About this WINE
The domaine has a long and storied history that dates back to the 18th century when the Dubreuil family founded it. In 1985, Christine Dubreuil took over the estate and has played a significant role in modernising and elevating winemaking practices.
Several vineyards are operated across the estate in some of the most prestigious appellations in Burgundy, including Pernand Vergelesses, Corton, and Pommard. These are planted with Chardonnay and Pinot Noir grapes, the primary varietals used in Burgundy wine production.
The winemaking philosophy at Domaine Dubreuil-Fontaine emphasises traditional and meticulous techniques. They focus on terroir expression, which involves careful attention to the specific characteristics of each vineyard. The use of oak barrels for ageing is standard, emphasising using French oak to impart subtle flavours and textures to the wines.
The domaine produces a range of Burgundy wines, both white and red. These wines often showcase the elegance, finesse, and complexity typical of Burgundian Chardonnay and Pinot Noir. Some of their notable cuvées may include Premier Cru and Grand Cru wines from renowned appellations like Corton-Charlemagne, Pommard, and Aloxe-Corton.
Pinot Noir is probably the most frustrating, and at times infuriating, wine grape in the world. However when it is successful, it can produce some of the most sublime wines known to man. This thin-skinned grape which grows in small, tight bunches performs well on well-drained, deepish limestone based subsoils as are found on Burgundy's Côte d'Or.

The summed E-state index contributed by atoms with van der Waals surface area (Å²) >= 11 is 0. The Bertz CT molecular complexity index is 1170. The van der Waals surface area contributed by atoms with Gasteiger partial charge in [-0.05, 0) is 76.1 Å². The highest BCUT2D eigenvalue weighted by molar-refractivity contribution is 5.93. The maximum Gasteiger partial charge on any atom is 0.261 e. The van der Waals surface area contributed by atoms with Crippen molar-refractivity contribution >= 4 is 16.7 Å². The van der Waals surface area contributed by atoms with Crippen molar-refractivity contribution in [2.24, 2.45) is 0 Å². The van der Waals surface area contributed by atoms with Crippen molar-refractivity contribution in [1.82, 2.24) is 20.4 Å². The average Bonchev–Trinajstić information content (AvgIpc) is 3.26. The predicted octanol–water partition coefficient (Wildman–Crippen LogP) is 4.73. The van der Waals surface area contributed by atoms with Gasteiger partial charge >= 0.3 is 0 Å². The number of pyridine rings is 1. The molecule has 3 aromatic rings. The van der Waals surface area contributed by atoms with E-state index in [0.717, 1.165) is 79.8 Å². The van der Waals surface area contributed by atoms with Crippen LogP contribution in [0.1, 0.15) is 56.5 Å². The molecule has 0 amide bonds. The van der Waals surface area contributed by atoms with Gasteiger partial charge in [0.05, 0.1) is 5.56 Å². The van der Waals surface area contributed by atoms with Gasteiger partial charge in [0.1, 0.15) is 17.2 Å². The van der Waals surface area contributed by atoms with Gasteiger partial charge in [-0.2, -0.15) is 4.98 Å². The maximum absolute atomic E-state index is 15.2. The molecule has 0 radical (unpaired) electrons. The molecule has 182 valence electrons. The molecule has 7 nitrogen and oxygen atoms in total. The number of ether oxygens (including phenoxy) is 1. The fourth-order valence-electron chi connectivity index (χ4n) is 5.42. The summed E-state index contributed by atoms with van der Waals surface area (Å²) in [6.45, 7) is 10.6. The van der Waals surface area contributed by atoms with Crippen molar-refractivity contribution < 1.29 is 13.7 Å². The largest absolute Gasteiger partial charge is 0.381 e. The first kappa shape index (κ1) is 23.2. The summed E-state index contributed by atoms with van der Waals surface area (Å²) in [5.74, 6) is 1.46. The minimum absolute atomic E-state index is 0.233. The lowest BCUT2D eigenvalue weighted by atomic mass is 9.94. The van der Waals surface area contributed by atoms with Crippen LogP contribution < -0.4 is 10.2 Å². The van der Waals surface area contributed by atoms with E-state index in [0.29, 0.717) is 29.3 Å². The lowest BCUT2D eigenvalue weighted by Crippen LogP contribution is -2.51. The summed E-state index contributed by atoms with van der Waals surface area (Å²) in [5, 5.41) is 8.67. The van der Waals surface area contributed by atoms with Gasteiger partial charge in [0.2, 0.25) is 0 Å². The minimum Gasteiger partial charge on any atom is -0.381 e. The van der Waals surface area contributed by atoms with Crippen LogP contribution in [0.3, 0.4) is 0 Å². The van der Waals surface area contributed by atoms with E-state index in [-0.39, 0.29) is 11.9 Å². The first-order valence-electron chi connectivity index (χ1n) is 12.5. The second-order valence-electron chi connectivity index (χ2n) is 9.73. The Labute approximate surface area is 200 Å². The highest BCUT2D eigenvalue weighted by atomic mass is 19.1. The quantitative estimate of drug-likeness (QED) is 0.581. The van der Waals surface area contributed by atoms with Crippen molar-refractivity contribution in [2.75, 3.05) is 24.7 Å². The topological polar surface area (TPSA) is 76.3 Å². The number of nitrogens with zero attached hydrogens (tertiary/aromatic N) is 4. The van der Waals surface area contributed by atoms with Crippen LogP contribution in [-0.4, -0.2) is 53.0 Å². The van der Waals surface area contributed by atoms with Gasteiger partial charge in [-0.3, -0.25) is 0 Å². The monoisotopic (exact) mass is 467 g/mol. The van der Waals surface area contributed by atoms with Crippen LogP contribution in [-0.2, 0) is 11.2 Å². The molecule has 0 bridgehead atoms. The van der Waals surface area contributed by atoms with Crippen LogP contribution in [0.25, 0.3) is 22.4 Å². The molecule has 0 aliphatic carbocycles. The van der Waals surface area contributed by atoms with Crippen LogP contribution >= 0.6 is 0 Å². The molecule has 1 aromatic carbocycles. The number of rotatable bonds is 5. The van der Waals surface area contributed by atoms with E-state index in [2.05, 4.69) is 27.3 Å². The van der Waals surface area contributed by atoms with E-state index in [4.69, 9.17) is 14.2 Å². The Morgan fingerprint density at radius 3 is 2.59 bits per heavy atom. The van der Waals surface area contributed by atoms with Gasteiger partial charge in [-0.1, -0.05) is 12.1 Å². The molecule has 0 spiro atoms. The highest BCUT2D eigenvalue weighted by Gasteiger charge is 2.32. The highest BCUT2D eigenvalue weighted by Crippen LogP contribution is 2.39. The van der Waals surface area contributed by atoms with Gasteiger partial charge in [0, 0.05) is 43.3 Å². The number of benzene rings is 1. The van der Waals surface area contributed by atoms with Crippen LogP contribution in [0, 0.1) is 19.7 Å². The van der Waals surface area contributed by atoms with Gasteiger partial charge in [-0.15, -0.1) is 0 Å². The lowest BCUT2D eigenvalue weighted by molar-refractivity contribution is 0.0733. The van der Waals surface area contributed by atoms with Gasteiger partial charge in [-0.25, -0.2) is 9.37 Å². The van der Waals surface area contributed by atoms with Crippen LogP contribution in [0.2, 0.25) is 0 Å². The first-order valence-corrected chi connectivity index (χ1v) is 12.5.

Pinot Noir is more susceptible than other varieties to over cropping - concentration and varietal character disappear rapidly if yields are excessive and yields as little as 25hl/ha are the norm for some climats of the Côte d`Or.
Because of the thinness of the skins, Pinot Noir wines are lighter in colour, body and tannins. However the best wines have grip, complexity and an intensity of fruit seldom found in wine from other grapes. Young Pinot Noir can smell almost sweet, redolent with freshly crushed raspberries, cherries and redcurrants. When mature, the best wines develop a sensuous, silky mouth feel with the fruit flavours deepening and gamey "sous-bois" nuances emerging.
The best examples are still found in Burgundy, although Pinot Noir`s key role in Champagne should not be forgotten. It is grown throughout the world with notable success in the Carneros and Russian River Valley districts of California, and the Martinborough and Central Otago regions of New Zealand.